Some companies / consultants operate without insurance. If a consultancy provides advice, services or strategies that are erroneous, you could be out of pocket!
Insurance is important. Always make sure that your chosen consultant / consultancy has insurance and check that it is up to date and covers the duration of your project.
If they give bad advice or a service that leads you to make bad decisions, what would be your course of action, if they are not covered?
Can the Consultancy provide Examples of Projects?
Looks can be deceiving! Be sure that the consultants have broad experience in the field.
Delivering a few sessions of diversity training, does not necessarily qualify a ‘consultant’ with the knowledge and experience to deliver effectively on your project.
Be aware that there are many people on the internet who have very little knowledge and experience in the area of diversity and inclusion consultancy!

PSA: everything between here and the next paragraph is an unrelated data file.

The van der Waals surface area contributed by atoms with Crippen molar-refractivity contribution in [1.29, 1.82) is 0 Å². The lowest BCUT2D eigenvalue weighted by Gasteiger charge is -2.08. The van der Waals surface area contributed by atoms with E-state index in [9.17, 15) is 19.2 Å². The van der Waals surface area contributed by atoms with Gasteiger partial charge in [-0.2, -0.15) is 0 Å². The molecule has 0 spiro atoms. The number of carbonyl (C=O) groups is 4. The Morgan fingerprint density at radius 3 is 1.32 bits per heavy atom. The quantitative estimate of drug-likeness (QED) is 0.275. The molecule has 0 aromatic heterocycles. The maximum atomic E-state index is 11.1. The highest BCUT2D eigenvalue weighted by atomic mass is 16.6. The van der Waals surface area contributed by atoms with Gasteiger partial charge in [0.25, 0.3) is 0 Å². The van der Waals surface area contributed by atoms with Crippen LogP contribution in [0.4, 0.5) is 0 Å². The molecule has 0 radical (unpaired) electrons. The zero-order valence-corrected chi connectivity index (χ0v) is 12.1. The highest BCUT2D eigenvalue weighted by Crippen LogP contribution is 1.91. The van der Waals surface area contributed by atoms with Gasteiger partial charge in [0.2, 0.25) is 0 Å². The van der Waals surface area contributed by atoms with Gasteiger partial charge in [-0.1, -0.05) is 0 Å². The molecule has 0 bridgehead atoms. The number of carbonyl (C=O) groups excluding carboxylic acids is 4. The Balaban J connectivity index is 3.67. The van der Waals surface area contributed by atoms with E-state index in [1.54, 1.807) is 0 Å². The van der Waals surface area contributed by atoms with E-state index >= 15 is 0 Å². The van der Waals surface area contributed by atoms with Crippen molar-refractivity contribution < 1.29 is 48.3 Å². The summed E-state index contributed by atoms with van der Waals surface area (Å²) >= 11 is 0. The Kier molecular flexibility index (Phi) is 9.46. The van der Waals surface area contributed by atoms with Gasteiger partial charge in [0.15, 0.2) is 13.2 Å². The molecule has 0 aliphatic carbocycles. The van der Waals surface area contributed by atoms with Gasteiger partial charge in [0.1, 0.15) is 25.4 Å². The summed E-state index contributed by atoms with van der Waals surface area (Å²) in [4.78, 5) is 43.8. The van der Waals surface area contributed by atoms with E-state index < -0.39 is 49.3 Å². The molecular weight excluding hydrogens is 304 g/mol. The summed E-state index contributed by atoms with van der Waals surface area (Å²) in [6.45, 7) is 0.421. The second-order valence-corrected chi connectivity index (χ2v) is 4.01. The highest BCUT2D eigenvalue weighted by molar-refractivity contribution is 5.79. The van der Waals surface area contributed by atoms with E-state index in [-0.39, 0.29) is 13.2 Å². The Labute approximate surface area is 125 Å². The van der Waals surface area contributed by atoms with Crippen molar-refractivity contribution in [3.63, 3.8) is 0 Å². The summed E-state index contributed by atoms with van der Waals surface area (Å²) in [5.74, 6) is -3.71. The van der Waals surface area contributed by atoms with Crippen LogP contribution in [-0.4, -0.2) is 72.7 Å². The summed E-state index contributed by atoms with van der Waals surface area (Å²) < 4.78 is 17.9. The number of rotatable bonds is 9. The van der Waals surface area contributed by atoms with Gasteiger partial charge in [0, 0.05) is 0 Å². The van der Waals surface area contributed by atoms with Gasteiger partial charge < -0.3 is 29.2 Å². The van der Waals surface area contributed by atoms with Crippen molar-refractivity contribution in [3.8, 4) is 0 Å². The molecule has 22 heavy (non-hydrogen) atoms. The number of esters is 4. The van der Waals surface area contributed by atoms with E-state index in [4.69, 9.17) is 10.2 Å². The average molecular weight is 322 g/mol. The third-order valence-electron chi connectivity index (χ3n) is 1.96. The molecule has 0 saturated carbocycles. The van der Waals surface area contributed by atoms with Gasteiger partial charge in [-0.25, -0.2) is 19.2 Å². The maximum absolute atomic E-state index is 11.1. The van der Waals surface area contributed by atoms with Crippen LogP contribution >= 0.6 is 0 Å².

Some have a generalist Human Resources background and do not necessarily have the professional experience in diversity and inclusion to deliver project based, diversity consulting.
Ask questions about the delivery team! Again, check for the level of experience of those who will be delivering your project. Remember, you get what you pay for!
Do they have the necessary experience and/or qualifications to deliver best practice results.
Do they have practical skills to be able support your team onsite?
Knowledge is always useful, but be sure to check that they have the necessary management skills to manage the project and provide an end to end service.
Imparting knowledge is good but upskilling your employees is better! This that will enable your staff teams to continue the work, long after the consultancy has left the business with a paycheck! Think about it!
This will ensure that you are not left in the lurch and sufficient knowledge and skills are left in your business, as a value add.
Never let a professional image cloud your judgement. There are a lot of sharks operating in this space! Many have neither experience or expertise!